A driver in Washington State tried the old ruse of putting a dummy in the passenger seat to illicitly use the carpool lane, but police were not fooled.
Washington State Trooper Rick Johnson said he pulled over a driver on Interstate 405 after spotting a suspicious-looking occupant riding shotgun.
Upon inspection, he found a skeleton dressed in a fluorescent yellow hoodie sitting in the passenger’s seat. The driver was promptly cited for a carpool lane violation.
A photo posted on Twitter by the trooper showed the skeleton buckled into the seat with the caption, “Does not count for HOV. Gotta be alive.”
Apparently, dead bodies do not count as occupants. A hearse driver transporting a body attempted this in Nevada in 2019, but was given a ticket. The driver in that incident told officers he thought a dead person counted as an occupant in the vehicle, The Sacramento Bee reported.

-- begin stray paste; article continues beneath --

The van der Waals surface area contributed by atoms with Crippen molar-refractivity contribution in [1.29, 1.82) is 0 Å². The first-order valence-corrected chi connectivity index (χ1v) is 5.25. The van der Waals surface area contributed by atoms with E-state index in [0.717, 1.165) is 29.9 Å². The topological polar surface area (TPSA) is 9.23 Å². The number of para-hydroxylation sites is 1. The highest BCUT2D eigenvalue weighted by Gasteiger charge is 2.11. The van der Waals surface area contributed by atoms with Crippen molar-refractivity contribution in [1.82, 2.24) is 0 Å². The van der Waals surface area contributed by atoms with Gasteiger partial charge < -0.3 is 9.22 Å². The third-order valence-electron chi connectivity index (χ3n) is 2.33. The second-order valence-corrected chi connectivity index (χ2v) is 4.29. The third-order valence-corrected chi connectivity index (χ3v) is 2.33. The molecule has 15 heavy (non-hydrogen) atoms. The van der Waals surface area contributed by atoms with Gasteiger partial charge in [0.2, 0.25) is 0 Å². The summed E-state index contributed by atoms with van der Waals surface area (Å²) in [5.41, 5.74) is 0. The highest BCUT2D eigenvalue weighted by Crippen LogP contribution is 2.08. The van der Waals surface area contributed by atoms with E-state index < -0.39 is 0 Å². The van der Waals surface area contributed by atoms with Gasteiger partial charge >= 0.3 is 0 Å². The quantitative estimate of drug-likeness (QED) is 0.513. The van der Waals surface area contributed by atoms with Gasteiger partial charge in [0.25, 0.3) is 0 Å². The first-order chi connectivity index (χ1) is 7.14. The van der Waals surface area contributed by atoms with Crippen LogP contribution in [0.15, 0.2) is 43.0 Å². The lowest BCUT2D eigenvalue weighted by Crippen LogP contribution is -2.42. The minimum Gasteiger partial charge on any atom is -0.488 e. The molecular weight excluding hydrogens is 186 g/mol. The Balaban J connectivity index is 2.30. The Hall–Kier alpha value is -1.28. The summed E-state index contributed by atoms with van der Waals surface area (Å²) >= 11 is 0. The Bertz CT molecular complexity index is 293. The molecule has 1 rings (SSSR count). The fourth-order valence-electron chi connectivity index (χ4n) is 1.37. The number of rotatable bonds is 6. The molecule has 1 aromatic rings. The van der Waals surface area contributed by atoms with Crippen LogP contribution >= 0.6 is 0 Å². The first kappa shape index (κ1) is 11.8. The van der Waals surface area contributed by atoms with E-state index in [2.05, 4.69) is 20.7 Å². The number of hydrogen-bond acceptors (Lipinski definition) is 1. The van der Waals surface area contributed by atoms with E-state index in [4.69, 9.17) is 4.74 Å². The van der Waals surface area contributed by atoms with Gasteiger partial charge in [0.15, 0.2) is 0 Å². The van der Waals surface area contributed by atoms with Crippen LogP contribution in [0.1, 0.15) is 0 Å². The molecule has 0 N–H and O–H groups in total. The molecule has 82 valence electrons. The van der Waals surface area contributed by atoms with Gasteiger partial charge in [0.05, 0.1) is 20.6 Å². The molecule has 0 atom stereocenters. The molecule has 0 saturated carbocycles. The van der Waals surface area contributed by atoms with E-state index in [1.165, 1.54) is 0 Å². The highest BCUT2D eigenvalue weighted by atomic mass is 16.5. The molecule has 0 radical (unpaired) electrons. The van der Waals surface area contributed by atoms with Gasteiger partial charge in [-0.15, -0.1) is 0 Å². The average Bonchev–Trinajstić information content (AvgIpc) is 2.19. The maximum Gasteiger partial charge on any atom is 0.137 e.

Carpool lanes — more technically known as high-occupancy vehicle lanes — are reserved for vehicles that are carpooling or for vanpools, buses and motorcycles.
In Washington, HOV violations can lead to a maximum fine of $500. According to Johnson, fines are reported to a driver’s insurance company, and they get more costly each time a violation is committed within a “certain period.”